Conversation with Rafael Moreno on how to work with the Cambodian government and taking a pragmatic view of corruption at the KR tribunal
- From: Chim <ChimS1@xxxxxxx>
- Date: Fri, 5 Dec 2008 02:58:30 -0800 (PST)
A debonair diplomat
Written by Brendan Brady
Friday, 05 December 2008
Rafael Moreno on how to work with the government and taking a
pragmatic view of corruption at the KR tribunal
Does Cambodian politics now lack a real opposition voice?
You have an overwhelming number of CPP in the parliament, and there's
always a risk in a country where one party has an overwhelming
dominance in institutions that the appropriate balance and controls
are lost.... [But] on the question of what is the role of the
opposition, on the question of the checks and balances the opposition
is asking for, it is not the role of international organisations to
get into the functioning of the parliament, as these are to be
discussed and solved within the Cambodian government. As
representatives of the European Union, we do not intervene in what
should be the role of the opposition in the government.
What balance does the EC strike between using punitive measures versus
dialogue to influence the government?
We prefer to talk about dialogue. We know the Cambodian government is
very open to dialogue on any subject. This includes dialogue on the
cases we are working on: corruption, governance, election
recommendations. It is not a question of "putting pressure" on the
What areas of reform do you see as most pressing?
On the legislation side, we have the penal code and Anti-Corruption
Law that now seem to be advancing, and this would help attract foreign
investment as well. All international donors have been giving the
advice to Cambodia that you have to diversify. You can't count only on
tourism and garments because they are very vulnerable sectors.
Cambodia is opening to agro-industry, for instance. One of the things
the European Commission is promoting is a new way for agro-industry
export and development in Cambodia. We recently organised a seminar
for branding regional products. In Cambodia you have wonderful
products, like Kampot pepper, special organic rice in Battambang, silk
in certain regions, and Cambodia has not yet been able to really
establish branding for these products. And these products could be
sold in specialty shops in Europe. There is huge room for development
in quality branding.
Is the European Commission taking specific measures to help Cambodia
deal with the effects of the global financial crisis?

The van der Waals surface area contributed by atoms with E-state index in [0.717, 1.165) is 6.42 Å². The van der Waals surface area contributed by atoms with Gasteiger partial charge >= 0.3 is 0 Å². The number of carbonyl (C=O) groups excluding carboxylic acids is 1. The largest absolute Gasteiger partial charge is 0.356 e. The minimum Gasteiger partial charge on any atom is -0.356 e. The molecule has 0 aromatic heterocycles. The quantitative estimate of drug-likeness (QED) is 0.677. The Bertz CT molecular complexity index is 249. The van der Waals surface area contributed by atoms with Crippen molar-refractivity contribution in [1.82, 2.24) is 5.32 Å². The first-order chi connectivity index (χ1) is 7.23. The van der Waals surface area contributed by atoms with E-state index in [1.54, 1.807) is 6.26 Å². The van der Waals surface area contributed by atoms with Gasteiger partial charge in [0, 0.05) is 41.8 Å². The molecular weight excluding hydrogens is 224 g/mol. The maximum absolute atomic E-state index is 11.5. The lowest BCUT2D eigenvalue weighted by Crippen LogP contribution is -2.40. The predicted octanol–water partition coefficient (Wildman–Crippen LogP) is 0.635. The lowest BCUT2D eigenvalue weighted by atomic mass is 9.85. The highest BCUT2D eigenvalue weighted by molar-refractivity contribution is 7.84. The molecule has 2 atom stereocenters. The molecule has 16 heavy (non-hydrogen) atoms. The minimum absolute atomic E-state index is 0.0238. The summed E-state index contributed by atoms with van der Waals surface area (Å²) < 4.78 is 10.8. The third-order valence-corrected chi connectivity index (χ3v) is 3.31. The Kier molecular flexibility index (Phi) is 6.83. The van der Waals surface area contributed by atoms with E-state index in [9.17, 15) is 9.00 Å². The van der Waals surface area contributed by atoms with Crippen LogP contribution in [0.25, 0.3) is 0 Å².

We are worried. There is a construction bubble here, and you see there
are risks in many sectors.
As I said, the Cambodian economy is largely based on two sectors
(tourism and garments) and it will have to diversify. The people who
will be most touched are the poorest people in the poorest regions. We
are not only promoting classical corporations, but also financing
activities that will provide food security for the Cambodian people.
For example, by providing more storage facilities for rice, farmers
will be able to sell their product at better prices.
What role does the EC have in brokering contributions by European
countries to the ECCC?
Every European country is independent in deciding whether to give
money and where to put the money. Of course, in terms of dialogue, we
meet with EU member states very often in Phnom Penh and talk about
what kind of approach we will have. We are members of the Project
Board of the ECCC. Last year we proposed having a special review of
all the new management procedures that have been approved in the
tribunal. In February and March of this year, the review report came
out, and we were quite happy to see that most of the proposals we gave
to the Cambodian side of the court were taken into account.... There
is a preoccupation on the European Commission side about the
allegations of corruption. It is clear for us that an international
tribunal should not have the heavy weight of corruption on its
shoulders, and we are counting on dialogue between the UN and
government to solve these problems, with us contributing to it when
How timely is a response?
For certain people, there's an urgent thing that this needs to be
solved tomorrow. On the European Commission side, we are quite
pragmatic. On the one hand, there is a clear need on the Cambodian
side to act and take credible measures against these allegations.
Provided that the ECCC can work in a healthy and transparent
environment, we will continue giving financial and technical support
to the tribunal. The court is supposed to start soon - the beginning
of next year - so it's important we have a credible, corruption-free
tribunal. And (in the meantime), we'll continue having our eyes on
Interview by Brendan Brady
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